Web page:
35 TH ANNIVERSARY OF JC H&PS, AUGUST DINNER. To be celebrated at the August meeting Saturday 11 th August 2007. Dennis Winchester from Caves House is again offering us a great accommodation package to celebrate the 35 th Anniversary of JCH&PS. Cost is $30 per traditional room for two consecutive nights. The dinner is $45 per person. As a package it amounts to $75 for dinner and two nights accommodation. (cheaper if you share your room) Ring Caves House on 1300763311 then option 2 to book. Remember to mention its for the JCH&PS anniversary to get this special package. So come al ong, have a weekend away, and enjoy dinner with your fellow members. PHOTO GALLERY FROM RE CENT JENOLAN EVENTS Congratulations to John Callaghan (left) who is seen here receiving a presentation mug from Peter Austen (General Manager of JCRT) John has completed 15 years as a permanent staff member at Jenolan Caves. He first started at Jenolan in 1970, then later spent a stint managing Tantanoola Cave syst em in South Australia, before returning to Jenolan in 1992. Heres some more photos from the AGM & BBQ meeting by Kath Bellamy. BBQ King & JCH&PS Secretary Scott Melton. Barry Richards gives his historic talk. Below: Jeremiah Wilson (aka David Hay) conducts his first tour this century! Photo by Rob Whyte. Sandi Bartlett and David Cook at the JCH&PS display set up in Caves House. Over Easter, there were 227 guided cave tours conducted. They were very busy little bunnies at Jenolan!
IMPORTANT DATES TO PUT IN YOUR CALENDAR FOR 2007 Jenolan Caves is running a series of historical themed tours throughout 2007. Here is a list of them. There have been two held already this year, one with Jeremiah Wils on, & Ben Chifley. On the Saturday evening following the historical tour, there is a further opportunity to he ar more about the featured tour/person over cheese and wine in Caves House. Contact Jenolan Caves for further details or check out the details on their website www.jenolancaves.org.au Sat 5 May JCH&PS Meeting -6:30pm at the JCH&PS Cottage. May 12 & 13 The Other Wilson's Discoveries . Several special history tours will commemorate the discovery of the Mafeking Branch (off the Lucas Cave) in May 1900. Tours will be conducted by Fred Wilson ", along the usual Lucas Cave route, with special emphasis on the Mafeking Branch. July 7 & 8 Lights On (the lighting of the Margherita Chamber, Chifley Cave) We are celebrating Cracknells amazing electrical lighting experiment in the Chifley Cave with special history tours. August 11 & August 12. A big weekend at Jenolan. JCH&PS 35 th Anniversary dinner Saturday night. See previous page for great accommodation/dinner package. BOOK NOW. Also another special commemorative tour is on that same weekend "Aught More Beautiful" (the 1st tour of the Imperial Cave) In 1879, the 1st tour of the Imperial Cave was led by Jeremiah Wilson and famous limestone formations, such as Lot's Wife, Sentin el Column and Pompay's Column were named. Now, although long dead, Jeremiah will mysteriously return, to guide you through the beautiful Imperial cave. October 13 & 14 John Lucas Tour Although he died in 1902, "John Lucas" will conduct historic tours of the cave named after him and will give his own commentary. If you love history, you will enjoy these special tours. Sat 14 November JCH&PS Meeting December 1 & 2 Orient Express A weekend of special history tours combining the 90th anniversary of the opening of the Orient Cave (December 1917) Also hear about the planning, gestation, bu ilding and opening of Binoomea Cut. Dec 15 &16 The Jenolan Christmas Festival 2007 Jenolan has been hosting Christmas carols under the Grand Arch fo r 16 years. This has become an annual institution, with many visitors making the yearly journey just for the carols. This year they are planning something much bigger than just carols an event for the whole weekend much more than weve ever attempted before. This year, we want to raise in excess of $20,000 for research into the causes and treatments of childhood cancer. We will have a big market/bazaar, buskers, raffles, Christmas tree decorating competition, buffet style 3-course dinner at Caves Ho use, lucky door prizes, traditiona l Carols in the Caves Concert band, dance until midnight Next morning, there will be an underground church service Commemorative tours & special events being run by Jenolan Caves Reserve Trust. Information on Jenolan Commemorative Tours was sourced from www.jenolancaves.org.au special events calendar. Members may also consider subscribing to The News of the Underworld a regular email su mmary and update of events & happenings at Jenolan. It issues a couple of times a month. To subscribe simply email your details to email@example.com and tell her you wish to be included on their e mailing list. The next meeting will be held on SATURDAY 5th May 2007 at Jenolan in the JCH&PS Cottage 17, Five Mile Rd, Jenolan. 6:30pm. ND MEETINGS ARE HELD ON THE 2 SATURDAY OF FEBRUARY, AUGUST AND NOVEMBER. THE MAY MEETING IS THE FIRST SATURDAY, DUE TO MOTHERS DAY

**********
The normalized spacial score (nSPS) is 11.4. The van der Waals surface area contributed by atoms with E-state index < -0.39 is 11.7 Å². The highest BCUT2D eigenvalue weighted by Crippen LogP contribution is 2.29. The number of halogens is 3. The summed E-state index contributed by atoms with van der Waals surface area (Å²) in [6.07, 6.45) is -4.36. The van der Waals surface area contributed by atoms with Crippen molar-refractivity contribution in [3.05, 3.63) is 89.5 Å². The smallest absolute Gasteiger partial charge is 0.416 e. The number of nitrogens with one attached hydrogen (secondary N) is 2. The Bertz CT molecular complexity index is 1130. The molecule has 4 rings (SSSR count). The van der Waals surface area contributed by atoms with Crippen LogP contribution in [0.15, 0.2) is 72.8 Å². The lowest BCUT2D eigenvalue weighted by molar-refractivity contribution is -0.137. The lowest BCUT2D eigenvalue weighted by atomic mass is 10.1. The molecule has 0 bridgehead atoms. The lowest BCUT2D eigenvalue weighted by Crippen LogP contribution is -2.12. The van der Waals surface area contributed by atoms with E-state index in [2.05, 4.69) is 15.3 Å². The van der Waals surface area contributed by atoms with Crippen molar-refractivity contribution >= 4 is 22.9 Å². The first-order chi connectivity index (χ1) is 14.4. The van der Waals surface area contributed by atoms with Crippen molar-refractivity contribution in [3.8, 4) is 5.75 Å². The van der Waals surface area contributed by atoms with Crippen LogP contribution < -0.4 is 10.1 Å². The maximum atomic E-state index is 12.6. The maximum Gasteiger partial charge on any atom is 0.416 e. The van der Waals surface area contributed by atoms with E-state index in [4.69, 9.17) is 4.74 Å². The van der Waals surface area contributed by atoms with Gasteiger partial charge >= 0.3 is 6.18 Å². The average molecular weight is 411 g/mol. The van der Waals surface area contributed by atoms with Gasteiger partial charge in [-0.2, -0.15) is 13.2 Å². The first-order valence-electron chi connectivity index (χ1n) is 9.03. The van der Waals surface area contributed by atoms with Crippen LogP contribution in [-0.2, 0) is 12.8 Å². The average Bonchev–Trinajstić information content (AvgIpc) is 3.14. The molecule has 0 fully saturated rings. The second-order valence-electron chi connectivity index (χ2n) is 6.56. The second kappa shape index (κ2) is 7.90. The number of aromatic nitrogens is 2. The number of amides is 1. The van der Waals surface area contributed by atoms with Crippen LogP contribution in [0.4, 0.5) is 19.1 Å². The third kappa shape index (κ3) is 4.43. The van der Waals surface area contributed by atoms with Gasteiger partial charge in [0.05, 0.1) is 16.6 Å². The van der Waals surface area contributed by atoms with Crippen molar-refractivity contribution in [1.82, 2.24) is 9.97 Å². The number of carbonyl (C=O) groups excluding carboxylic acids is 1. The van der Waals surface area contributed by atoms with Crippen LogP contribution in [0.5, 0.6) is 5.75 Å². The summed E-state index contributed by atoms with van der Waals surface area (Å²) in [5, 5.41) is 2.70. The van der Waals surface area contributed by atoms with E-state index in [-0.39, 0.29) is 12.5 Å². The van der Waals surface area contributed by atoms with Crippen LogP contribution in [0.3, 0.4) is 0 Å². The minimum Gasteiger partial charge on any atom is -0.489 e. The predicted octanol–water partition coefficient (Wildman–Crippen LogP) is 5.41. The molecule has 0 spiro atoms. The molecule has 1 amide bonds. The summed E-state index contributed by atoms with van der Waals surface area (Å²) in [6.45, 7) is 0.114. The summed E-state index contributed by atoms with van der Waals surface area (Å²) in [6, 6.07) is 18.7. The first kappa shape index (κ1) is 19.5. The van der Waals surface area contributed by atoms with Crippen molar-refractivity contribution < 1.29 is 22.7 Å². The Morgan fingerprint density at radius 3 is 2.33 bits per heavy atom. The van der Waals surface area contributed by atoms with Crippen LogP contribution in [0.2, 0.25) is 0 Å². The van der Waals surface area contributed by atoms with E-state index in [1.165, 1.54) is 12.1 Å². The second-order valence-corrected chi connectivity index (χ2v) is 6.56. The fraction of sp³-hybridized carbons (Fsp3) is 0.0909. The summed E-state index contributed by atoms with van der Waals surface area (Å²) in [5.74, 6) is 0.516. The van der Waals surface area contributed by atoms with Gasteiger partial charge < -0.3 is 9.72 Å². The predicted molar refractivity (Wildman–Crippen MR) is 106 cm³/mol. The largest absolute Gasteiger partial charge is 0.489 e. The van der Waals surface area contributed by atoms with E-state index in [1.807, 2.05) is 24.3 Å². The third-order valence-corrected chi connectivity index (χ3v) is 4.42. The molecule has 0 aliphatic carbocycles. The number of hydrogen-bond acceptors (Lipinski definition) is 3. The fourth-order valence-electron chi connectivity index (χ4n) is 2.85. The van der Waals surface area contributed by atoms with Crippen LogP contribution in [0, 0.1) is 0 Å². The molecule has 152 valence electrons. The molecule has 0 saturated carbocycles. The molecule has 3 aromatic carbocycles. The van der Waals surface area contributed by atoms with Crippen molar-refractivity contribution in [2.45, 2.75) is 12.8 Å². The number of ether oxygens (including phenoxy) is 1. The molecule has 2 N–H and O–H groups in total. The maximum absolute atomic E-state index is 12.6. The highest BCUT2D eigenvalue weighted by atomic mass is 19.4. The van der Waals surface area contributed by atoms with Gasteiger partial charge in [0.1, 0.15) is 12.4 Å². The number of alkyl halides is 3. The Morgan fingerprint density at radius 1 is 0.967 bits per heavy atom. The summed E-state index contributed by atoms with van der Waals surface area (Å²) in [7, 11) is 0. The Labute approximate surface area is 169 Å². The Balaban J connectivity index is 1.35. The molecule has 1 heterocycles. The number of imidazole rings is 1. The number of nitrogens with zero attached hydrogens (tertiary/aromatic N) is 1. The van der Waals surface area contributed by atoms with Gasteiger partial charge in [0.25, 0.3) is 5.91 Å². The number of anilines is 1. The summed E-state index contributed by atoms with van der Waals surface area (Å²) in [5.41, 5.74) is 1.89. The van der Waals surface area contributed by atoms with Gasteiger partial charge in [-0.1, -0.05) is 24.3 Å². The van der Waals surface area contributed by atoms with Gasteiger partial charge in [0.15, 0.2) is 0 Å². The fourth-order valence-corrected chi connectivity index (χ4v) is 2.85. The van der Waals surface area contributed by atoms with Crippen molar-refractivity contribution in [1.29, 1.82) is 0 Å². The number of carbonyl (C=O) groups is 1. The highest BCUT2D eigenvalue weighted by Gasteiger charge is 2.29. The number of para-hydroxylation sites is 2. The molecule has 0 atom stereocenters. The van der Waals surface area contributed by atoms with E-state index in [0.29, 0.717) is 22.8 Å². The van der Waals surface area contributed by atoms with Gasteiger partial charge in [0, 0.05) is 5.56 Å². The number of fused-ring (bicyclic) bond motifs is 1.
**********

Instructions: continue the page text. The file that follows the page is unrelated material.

A Strange Involvement --
Caves, Trains & Automobiles --
A Trip to Jenolan.